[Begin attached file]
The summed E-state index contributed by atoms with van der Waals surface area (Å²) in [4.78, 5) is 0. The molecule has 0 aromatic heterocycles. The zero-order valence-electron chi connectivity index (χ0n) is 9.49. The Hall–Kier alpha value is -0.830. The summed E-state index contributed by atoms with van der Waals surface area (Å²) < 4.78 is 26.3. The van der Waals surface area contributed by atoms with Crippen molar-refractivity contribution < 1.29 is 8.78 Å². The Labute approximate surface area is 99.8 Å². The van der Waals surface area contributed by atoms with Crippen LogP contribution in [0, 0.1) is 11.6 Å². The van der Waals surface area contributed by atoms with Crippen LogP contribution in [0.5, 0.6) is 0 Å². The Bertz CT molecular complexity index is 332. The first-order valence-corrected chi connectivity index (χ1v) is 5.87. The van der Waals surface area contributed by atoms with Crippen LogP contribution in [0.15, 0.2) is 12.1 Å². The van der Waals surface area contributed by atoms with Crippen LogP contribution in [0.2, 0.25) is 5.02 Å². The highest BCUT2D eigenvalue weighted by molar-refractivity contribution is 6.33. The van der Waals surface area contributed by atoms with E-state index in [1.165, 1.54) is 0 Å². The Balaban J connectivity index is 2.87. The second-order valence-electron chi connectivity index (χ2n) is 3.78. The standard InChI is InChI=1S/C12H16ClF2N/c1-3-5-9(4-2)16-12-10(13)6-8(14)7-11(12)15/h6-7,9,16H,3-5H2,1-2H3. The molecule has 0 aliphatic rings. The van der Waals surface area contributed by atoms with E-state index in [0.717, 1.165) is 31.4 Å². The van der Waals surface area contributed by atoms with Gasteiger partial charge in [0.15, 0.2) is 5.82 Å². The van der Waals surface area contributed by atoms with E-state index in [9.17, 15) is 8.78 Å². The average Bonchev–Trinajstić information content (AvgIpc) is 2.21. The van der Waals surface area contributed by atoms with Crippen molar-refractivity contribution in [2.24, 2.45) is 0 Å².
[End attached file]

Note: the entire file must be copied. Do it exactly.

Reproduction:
The summed E-state index contributed by atoms with van der Waals surface area (Å²) in [4.78, 5) is 0. The molecule has 0 aromatic heterocycles. The zero-order valence-electron chi connectivity index (χ0n) is 9.49. The Hall–Kier alpha value is -0.830. The summed E-state index contributed by atoms with van der Waals surface area (Å²) < 4.78 is 26.3. The van der Waals surface area contributed by atoms with Crippen molar-refractivity contribution < 1.29 is 8.78 Å². The Labute approximate surface area is 99.8 Å². The van der Waals surface area contributed by atoms with Crippen LogP contribution in [0, 0.1) is 11.6 Å². The van der Waals surface area contributed by atoms with Crippen LogP contribution in [0.5, 0.6) is 0 Å². The Bertz CT molecular complexity index is 332. The first-order valence-corrected chi connectivity index (χ1v) is 5.87. The van der Waals surface area contributed by atoms with Crippen LogP contribution in [0.15, 0.2) is 12.1 Å². The van der Waals surface area contributed by atoms with Crippen LogP contribution in [0.2, 0.25) is 5.02 Å². The highest BCUT2D eigenvalue weighted by molar-refractivity contribution is 6.33. The van der Waals surface area contributed by atoms with E-state index in [1.165, 1.54) is 0 Å². The Balaban J connectivity index is 2.87. The second-order valence-electron chi connectivity index (χ2n) is 3.78. The standard InChI is InChI=1S/C12H16ClF2N/c1-3-5-9(4-2)16-12-10(13)6-8(14)7-11(12)15/h6-7,9,16H,3-5H2,1-2H3. The molecule has 0 aliphatic rings. The van der Waals surface area contributed by atoms with E-state index in [0.717, 1.165) is 31.4 Å². The van der Waals surface area contributed by atoms with Gasteiger partial charge in [0.15, 0.2) is 5.82 Å². The van der Waals surface area contributed by atoms with E-state index in [9.17, 15) is 8.78 Å². The average Bonchev–Trinajstić information content (AvgIpc) is 2.21. The van der Waals surface area contributed by atoms with Crippen molar-refractivity contribution in [2.24, 2.45) is 0 Å².